Definition: "An ergogenic aid is any substance or phenomenon that enhances performance "
The clenbuterol effect of flax seed
Flax seed is a health food that organic foods shops have been selling for decades. Components of flax seeds are regularly found in new supplements, in slimming supplements for example. And they may actually work, according to Japanese researchers. Their study showed that the lignans in flax seed stimulate fat burning.
The flax seed you can buy in health food shops is the best source of lignans that we know of. Lignans are phenols and scientists think they have anti-oestrogen properties, protect against diabetes type-2, hormone related types of cancer, and cardiovascular disease.
Flax seeds contain large amounts of secoisolariciresinol diglucoside [SDG]. Micro-organisms in the body convert this compound into enterolactone. The figure below shows how this happens.
The Japanese gave secoisolariciresinol diglucoside to mice together with high-fat feed. When given food containing 0.5 and 1 percent secoisolariciresinol diglucoside, the mice put on less weight. The higher the percentage, the stronger the effect.
At the higher concentration secoisolariciresinol diglucoside reduced the growth of fat tissue [WAT] to the level that the researchers observed in the mice that had been given ordinary feed and that remained slim.
Because the mice that got supplementation did put on weight, you might wonder whether they built up muscle mass. The study does not reveal whether this was the case, but it's not such an implausible suggestion.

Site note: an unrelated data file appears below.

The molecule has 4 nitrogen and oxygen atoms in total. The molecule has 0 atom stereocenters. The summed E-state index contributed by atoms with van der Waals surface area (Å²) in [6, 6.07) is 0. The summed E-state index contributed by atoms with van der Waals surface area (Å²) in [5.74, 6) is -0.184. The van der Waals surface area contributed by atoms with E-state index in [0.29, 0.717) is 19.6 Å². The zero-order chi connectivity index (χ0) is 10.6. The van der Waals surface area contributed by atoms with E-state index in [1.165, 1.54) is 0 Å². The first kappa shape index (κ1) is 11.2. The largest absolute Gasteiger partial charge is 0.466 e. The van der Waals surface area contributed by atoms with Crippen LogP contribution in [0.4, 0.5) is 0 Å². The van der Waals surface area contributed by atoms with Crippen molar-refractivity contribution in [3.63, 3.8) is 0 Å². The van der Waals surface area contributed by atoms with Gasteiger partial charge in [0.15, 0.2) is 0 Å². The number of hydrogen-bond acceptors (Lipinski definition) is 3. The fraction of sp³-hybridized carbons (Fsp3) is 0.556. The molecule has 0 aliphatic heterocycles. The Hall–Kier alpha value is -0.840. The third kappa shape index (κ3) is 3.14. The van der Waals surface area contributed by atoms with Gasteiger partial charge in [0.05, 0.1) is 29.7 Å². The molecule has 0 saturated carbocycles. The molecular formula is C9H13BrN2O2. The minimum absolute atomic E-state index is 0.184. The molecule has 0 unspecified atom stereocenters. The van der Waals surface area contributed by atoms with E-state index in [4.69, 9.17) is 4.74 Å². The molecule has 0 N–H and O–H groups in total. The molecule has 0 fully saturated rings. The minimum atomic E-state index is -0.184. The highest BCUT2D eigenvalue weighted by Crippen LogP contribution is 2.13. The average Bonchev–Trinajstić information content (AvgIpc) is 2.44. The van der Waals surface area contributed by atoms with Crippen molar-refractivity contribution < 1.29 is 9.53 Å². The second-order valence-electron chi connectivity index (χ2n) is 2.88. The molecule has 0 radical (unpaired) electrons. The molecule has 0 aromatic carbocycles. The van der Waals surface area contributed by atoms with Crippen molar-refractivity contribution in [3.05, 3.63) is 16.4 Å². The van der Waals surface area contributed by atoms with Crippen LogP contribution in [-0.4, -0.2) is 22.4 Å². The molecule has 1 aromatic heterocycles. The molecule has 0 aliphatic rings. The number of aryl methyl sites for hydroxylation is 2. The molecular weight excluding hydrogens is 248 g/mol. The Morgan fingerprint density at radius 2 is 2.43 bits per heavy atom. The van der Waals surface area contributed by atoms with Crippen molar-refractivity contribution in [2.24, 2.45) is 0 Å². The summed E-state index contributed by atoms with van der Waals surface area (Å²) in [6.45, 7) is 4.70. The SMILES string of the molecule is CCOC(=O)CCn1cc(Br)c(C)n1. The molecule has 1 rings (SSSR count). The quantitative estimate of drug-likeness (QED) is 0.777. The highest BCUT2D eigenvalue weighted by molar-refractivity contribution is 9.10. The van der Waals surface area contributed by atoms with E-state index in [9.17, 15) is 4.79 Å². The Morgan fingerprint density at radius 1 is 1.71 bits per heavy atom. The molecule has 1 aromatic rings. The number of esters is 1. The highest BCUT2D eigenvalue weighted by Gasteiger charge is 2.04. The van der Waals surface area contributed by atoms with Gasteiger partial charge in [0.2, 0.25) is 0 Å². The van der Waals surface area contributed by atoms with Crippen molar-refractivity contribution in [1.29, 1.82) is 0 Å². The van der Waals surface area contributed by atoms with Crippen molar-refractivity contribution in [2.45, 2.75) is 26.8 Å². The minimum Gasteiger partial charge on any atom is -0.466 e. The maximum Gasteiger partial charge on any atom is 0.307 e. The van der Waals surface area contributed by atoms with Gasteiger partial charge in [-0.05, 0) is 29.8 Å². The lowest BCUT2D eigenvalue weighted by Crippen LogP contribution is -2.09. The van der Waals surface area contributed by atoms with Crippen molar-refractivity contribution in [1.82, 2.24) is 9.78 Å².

The muscle cells started to burn more fat as a result of the supplement. And the production of the enzyme carnitine palmitoyl transferase 1 [CPT-1] rose significantly in the muscle cells too. This enzyme attaches fatty acids to carnitine so that they can pass through the membranes of the mitochondria, where they are converted into energy.
The Japanese looked for the cause of increased fat burning by the muscles in the fat cells. Secoisolariciresinol diglucoside supplementation boosted the production of adiponectin and leptin in the fat cells, as the figure below shows.
Adiponectin and leptin boost the muscles' metabolism and their energy uptake. Adiponectin makes muscle cells more sensitive to insulin.
"These effects may prevent or improve obesity and may reduce the risk of lifestyle-related diseases, including diabetes, atherosclerosis and hypertension", the Japanese conclude. "Flaxseeds are therefore a promising food to help decrease the risk of lifestyle-related diseases."
The researchers may not be entirely objective. They work for Nippon Flour Mills [e-nippn.com], a producer of noodles and other flour-based foods.